Still...good shotgun. And you know how much I love a good shotgun.
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Re: Games Beaten 2023

Post by marurun »

Raging Justice wrote:I've been spending a lot of time with my 3ds lately


These three reviews are very timely. I hope folks on here appreciate this 3DS focus as much as I did. In light of the pending eShop closure, I think it's great to have some recent re-examinations of the games.
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Re: Games Beaten 2023

Post by REPO Man »

I'm just wondering why everyone doesn't just mod their 3DS consoles. My only issue is when I tried to switch out my current SD card with a larger one, especially since I also use it with Twilight Menu to load up DS games.
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Re: Games Beaten 2023

Post by ElkinFencer10 »

Games Beaten in 2023 - 17
* denotes a replay

January (5 Games Beaten)
1. Banner of the Maid - Switch - January 2
2. Silver Falls: 3 Down Stars - 3DS - January 8
3. Silver Falls: Episode Prelude - Switch - January 8
4. The Pathless - PlayStation 5 - January 12
5. Modern Combat: Blackout - Switch - January 14


February (7 Games Beaten)
6. Fire Emblem: Engage - Switch - February 2
7. Dragon Quest Builders 2 - PlayStation 4 - February 15
8. Silver Falls: Undertakers - Wii U - February 16
9. Silver Falls: White Inside Its Umbra - Wii U - February 18
10. Silver Falls: Guardians and Metal Exterminators - 3DS - February 22
11. Silver Falls: Frontier Fighters Mini - Browser - February 22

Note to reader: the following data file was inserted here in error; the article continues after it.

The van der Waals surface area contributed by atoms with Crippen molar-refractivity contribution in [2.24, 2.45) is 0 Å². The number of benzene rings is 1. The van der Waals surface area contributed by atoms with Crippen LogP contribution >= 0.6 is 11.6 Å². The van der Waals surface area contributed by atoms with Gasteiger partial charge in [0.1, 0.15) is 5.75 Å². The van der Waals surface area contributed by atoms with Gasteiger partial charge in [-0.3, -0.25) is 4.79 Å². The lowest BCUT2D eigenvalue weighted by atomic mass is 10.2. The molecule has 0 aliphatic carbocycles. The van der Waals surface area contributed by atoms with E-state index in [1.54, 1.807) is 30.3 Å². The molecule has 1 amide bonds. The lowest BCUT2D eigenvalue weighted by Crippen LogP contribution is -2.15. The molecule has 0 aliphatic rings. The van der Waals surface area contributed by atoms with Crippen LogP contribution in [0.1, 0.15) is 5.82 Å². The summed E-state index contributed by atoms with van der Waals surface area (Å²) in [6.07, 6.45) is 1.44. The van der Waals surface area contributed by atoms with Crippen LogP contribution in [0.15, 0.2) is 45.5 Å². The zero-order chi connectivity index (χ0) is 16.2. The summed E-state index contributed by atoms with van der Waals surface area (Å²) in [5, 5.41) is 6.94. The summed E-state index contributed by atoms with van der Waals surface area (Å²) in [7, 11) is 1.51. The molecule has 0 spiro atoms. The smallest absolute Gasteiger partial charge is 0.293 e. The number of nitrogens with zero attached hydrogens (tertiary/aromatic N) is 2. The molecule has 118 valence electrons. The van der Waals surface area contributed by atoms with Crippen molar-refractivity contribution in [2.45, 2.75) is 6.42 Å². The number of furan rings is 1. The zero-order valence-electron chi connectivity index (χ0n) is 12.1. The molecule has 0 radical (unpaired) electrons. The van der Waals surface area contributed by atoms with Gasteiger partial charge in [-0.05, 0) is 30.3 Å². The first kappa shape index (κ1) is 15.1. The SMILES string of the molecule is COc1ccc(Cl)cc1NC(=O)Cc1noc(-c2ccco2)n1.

12. Silver Falls: Ghoul Busters - Switch - February 24


March (5 Games Beaten)
13. Red Colony - Switch - March 5
14. Hentai World - Switch - March 5
15. Silver Falls Gaiden: Deathly Delusion Destroyers - 3DS - March 9
16. Silver Falls: Galaxy Bound Curse - Game Boy Color - March 12
17. Vs. Super Mario Bros - Switch - March 13


17. Vs. Super Mario Bros - Switch - March 13

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Vs Super Mario Bros is a weird little piece of Mario history. It was essentially a ROM hack of the original Super Mario Bros made specifically for American arcades with some new levels, some items shuffled around, and overall higher difficulty. It's technically the second Super Mario Bros game (I guess third if you count the original arcade Mario Bros as the first) as it was released in America one month before Super Mario Bros 2 (what we Westerners call The Lost Levels) released in Japan.

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I call Vs Super Mario Bros more of an official ROM hack rather than a truly new game because most of the game is the same as Super Mario Bros as far as levels go. There are six new levels in the game, but all of them were reused in The Lost Levels. The other differences are relatively minor and serve to make the game harder, not original; fewer warp zones, fewer items, and more enemies are the biggest difficulty boosters, in my opinion. Still, though, that does give the game a reason to be played since the average Super Mario Bros enjoyer probably finds The Lost Levels to be a bit too difficult but the original Super Mario Bros to be too easy; this is a really good middle ground between the two. It's definitely tough, but it's not quite as brutal as The Lost Levels. If you play via the Arcade Archives version on Switch like I did, then you can endlessly credit feed to make it a little more doable. That still doesn't make it easy, per se, since you start back at the start of the world if you lose all of your lives, but it's definitely not as brutal as the original quarter-munching arcade cabinet would have been.